The Missile Defense Agency’s airborne laser weapon is supposed to save us all from imminent nuclear demise, but after yesterday’s botched test firing – the second failure in a row – the Airborne Laser Test Bed program may not be able to save itself. During a test run off the California coast yesterday, the high-energy lasing Boeing 747 located a test missile in the sky but never got down to the very important business of blasting it out of the sky.
To quote the MDA, via press release: “Preliminary indications are that the system acquired and tracked the plume (rocket exhaust) of the target, but never transitioned to active tracking. Therefore, the high energy lasing did not occur.”
The release went on to say that an investigation into the failed test is looking into a possible problem with valve within the laser system. But even if engineers identify and correct the problem, whatever it is, it might be too little too late for the ALTB. A software problem caused a test failure back in September, and a second failure in two months might be the last nail in the coffin for the MDA’s very expensive experiment in missile interdiction.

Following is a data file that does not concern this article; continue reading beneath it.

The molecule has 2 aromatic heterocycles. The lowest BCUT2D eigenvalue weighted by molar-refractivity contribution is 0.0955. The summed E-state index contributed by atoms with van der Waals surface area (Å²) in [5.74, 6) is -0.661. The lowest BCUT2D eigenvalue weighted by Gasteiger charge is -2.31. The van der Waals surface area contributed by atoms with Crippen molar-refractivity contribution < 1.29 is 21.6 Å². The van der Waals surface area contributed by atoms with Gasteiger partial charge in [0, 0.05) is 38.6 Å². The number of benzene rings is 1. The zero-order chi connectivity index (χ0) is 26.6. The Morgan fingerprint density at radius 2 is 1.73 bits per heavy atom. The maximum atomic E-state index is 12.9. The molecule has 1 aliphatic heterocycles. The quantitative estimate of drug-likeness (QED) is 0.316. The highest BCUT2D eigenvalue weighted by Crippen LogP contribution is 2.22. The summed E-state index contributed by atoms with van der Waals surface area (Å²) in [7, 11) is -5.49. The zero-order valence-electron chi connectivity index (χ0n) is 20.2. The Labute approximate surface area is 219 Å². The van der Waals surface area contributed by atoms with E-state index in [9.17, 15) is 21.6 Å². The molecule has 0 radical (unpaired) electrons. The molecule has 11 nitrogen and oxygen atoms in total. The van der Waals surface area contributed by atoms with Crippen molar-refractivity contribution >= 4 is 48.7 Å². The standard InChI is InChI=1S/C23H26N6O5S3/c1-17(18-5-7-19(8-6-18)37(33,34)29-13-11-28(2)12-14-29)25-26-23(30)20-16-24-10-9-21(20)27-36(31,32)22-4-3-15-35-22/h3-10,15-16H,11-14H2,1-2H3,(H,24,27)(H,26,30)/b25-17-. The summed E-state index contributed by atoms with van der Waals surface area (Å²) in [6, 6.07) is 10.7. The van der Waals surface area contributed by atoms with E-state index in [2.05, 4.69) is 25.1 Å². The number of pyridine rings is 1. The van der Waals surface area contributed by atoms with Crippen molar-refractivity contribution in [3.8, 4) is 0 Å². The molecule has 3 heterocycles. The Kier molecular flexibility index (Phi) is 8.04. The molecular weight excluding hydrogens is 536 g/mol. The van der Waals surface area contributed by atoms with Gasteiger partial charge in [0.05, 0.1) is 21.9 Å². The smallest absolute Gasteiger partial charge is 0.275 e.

The ALTB was running behind schedule and way over budget back in February when it successfully blasted a rocket – still in its boost stage – from the sky over a test range in the Pacific. That success boosted its withering support in Congress and persuaded the Pentagon to throw $40 million more at the program for more trials. Now that it’s failed them both, it might be hard for the DoD to convince Congress that it was money well spent.